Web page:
Fact Or Fiction: Are These 10 Myths About Dogs Really True?

We've all heard the phrase 'You can't teach an old dog new tricks,' but what if it's true? There are many different stories you hear about dog behaviour, but let's take a look and find out just how much is true, and how much is fiction

If your dog wags its tail it means its happy

A common assumption and one which is both true and untrue. Your dog will wag its tail if it's happy, but a wagging tail can also indicate other things. If your dog is happy, its tail will be almost horizontally, and the tail will be moving at a steady pace.

If the tail is hanging low and it's moving slowly, or keeps stopping and starting, the dog may be anxious or nervous, so approach with caution. If the tail is high up, almost straight, then that can be a sign of danger, so again, be on your guard.

You can feed your dog leftovers

It's often thought that a dog can eat anything. Given the chance, it probably will but they don't always know what's good for them. Leftover scraps can contain a variety of different foods and they may not all be good for your dog. While they'll enjoy any cooked meat, cooked bones could harm them, as can anything with chocolate in.

Foods high in fat can affect your dog in the same way as they would affect a human, so these can cause health problems. If you're clearing out your fridge, never be tempted to give your dog food which has gone off. If we can't eat it, neither can they.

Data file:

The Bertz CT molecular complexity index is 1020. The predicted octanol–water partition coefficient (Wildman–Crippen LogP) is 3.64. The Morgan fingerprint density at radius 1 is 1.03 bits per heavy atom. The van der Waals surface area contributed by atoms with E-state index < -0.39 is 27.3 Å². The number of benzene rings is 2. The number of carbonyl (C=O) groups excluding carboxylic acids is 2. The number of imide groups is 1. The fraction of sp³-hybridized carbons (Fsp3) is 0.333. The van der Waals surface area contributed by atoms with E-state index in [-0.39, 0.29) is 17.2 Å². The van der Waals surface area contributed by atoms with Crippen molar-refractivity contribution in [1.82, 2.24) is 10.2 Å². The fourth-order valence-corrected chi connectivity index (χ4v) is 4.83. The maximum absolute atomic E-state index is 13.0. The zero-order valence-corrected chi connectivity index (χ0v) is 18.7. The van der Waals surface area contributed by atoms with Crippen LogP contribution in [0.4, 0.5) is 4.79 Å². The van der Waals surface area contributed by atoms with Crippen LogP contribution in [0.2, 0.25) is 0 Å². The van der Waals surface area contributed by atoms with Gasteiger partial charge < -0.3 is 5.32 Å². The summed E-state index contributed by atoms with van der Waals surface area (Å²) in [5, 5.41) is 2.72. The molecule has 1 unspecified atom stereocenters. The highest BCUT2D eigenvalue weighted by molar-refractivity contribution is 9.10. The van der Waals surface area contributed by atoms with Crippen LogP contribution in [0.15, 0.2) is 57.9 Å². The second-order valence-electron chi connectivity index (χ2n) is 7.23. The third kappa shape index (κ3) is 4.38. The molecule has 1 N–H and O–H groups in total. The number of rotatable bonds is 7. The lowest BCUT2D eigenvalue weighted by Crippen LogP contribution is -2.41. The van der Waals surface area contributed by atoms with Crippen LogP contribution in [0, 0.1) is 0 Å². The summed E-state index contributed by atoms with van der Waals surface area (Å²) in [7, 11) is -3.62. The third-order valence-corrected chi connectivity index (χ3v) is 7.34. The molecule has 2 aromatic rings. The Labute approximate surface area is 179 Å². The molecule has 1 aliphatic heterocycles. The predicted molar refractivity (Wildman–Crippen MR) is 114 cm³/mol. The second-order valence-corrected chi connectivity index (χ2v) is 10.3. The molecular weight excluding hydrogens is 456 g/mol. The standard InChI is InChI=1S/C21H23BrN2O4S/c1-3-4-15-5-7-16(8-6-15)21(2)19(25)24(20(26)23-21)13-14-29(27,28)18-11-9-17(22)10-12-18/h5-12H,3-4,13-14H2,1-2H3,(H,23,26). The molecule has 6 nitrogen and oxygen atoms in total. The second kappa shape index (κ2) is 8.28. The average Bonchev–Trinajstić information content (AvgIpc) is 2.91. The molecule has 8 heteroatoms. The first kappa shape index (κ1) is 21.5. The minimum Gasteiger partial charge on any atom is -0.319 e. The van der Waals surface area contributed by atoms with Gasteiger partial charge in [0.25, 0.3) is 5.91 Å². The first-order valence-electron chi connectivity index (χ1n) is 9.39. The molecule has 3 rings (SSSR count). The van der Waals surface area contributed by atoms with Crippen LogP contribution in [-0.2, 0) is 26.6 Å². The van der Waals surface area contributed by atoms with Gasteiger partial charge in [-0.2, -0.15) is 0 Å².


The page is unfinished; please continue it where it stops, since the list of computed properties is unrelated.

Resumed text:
If you see a dog eating grass, it's sick

This is, for the most part, untrue. Some experts still believe that if a dog has stomach pain, it will eat enough grass to make itself vomit, but there is no real evidence to support this.

Domestic dogs have originated from wild dogs, some of which will have eaten grass and berries. It's not unreasonable, therefore, to assume that your dog is eating grass simply because it wants to. As long as the grass hasn't been treated with chemicals, your dog should suffer no ill effects, but they also shouldn't eat grass on a regular basis.

You can't spay a female dog until she's had puppies

This myth is one which contributes to the increasing dog population, which in itself causes problems. It is also totally untrue. Shelters are full of abandoned dogs, so your dog should never have puppies unless you know you can home them.


There is no medical evidence to back up this theory. In fact, there is more evidence which shows that your dog will get more health benefit from being spayed.

You can leave your dog in the car if you leave a gap in the window

We've all seen dogs in cars in a car park while their owner is out shopping. The window is open a fraction, and no one worries, Unfortunately, this can be very dangerous for your dog, and not just in the summertime.

Everyone knows just how hot it can be in a car in the summertime, so just imagine if you leave your dog in there, even with the window partly open. Cars have lots of windows so they get very hot, very quickly. If you leave your dog, even for a few minutes, they could suffer heatstroke very quickly.

Even if it's cool outside, if the sun reaches your car, the temperature inside can  rise very quickly. Far better to leave your dog home while you go about your chores.

Banned dog breeds will attack anyone